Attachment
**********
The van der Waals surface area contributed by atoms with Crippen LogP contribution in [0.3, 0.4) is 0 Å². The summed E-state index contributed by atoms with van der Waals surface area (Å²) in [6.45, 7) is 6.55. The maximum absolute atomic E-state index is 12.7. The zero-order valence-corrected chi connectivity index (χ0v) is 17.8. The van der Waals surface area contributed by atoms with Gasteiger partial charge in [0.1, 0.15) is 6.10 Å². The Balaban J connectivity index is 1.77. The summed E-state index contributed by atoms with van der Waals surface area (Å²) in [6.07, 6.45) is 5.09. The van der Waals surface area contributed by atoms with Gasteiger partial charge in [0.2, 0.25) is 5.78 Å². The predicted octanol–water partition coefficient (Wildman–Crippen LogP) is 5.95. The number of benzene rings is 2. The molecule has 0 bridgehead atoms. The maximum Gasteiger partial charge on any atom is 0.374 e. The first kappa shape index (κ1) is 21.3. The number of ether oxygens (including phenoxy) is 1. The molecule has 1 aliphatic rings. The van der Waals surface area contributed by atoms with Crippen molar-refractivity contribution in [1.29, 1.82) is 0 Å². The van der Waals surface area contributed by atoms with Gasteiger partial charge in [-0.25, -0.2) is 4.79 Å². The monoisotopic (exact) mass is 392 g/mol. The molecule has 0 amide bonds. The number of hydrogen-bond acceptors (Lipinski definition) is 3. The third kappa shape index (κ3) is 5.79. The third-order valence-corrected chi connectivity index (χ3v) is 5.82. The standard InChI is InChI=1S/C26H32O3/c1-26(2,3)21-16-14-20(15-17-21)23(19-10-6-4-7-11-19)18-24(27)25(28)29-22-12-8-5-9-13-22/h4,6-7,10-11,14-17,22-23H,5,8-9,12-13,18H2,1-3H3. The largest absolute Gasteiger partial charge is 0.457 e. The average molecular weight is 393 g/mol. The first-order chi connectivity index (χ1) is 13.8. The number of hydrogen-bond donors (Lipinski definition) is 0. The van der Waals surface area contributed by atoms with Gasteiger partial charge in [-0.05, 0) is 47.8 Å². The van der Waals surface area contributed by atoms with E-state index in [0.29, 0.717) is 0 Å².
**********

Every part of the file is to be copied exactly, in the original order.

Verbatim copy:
The van der Waals surface area contributed by atoms with Crippen LogP contribution in [0.3, 0.4) is 0 Å². The summed E-state index contributed by atoms with van der Waals surface area (Å²) in [6.45, 7) is 6.55. The maximum absolute atomic E-state index is 12.7. The zero-order valence-corrected chi connectivity index (χ0v) is 17.8. The van der Waals surface area contributed by atoms with Gasteiger partial charge in [0.1, 0.15) is 6.10 Å². The Balaban J connectivity index is 1.77. The summed E-state index contributed by atoms with van der Waals surface area (Å²) in [6.07, 6.45) is 5.09. The van der Waals surface area contributed by atoms with Gasteiger partial charge in [0.2, 0.25) is 5.78 Å². The predicted octanol–water partition coefficient (Wildman–Crippen LogP) is 5.95. The number of benzene rings is 2. The molecule has 0 bridgehead atoms. The maximum Gasteiger partial charge on any atom is 0.374 e. The first kappa shape index (κ1) is 21.3. The number of ether oxygens (including phenoxy) is 1. The molecule has 1 aliphatic rings. The van der Waals surface area contributed by atoms with Crippen molar-refractivity contribution in [1.29, 1.82) is 0 Å². The van der Waals surface area contributed by atoms with Gasteiger partial charge in [-0.25, -0.2) is 4.79 Å². The monoisotopic (exact) mass is 392 g/mol. The molecule has 0 amide bonds. The number of hydrogen-bond acceptors (Lipinski definition) is 3. The third kappa shape index (κ3) is 5.79. The third-order valence-corrected chi connectivity index (χ3v) is 5.82. The standard InChI is InChI=1S/C26H32O3/c1-26(2,3)21-16-14-20(15-17-21)23(19-10-6-4-7-11-19)18-24(27)25(28)29-22-12-8-5-9-13-22/h4,6-7,10-11,14-17,22-23H,5,8-9,12-13,18H2,1-3H3. The largest absolute Gasteiger partial charge is 0.457 e. The average molecular weight is 393 g/mol. The first-order chi connectivity index (χ1) is 13.8. The number of hydrogen-bond donors (Lipinski definition) is 0. The van der Waals surface area contributed by atoms with Gasteiger partial charge in [-0.05, 0) is 47.8 Å². The van der Waals surface area contributed by atoms with E-state index in [0.29, 0.717) is 0 Å².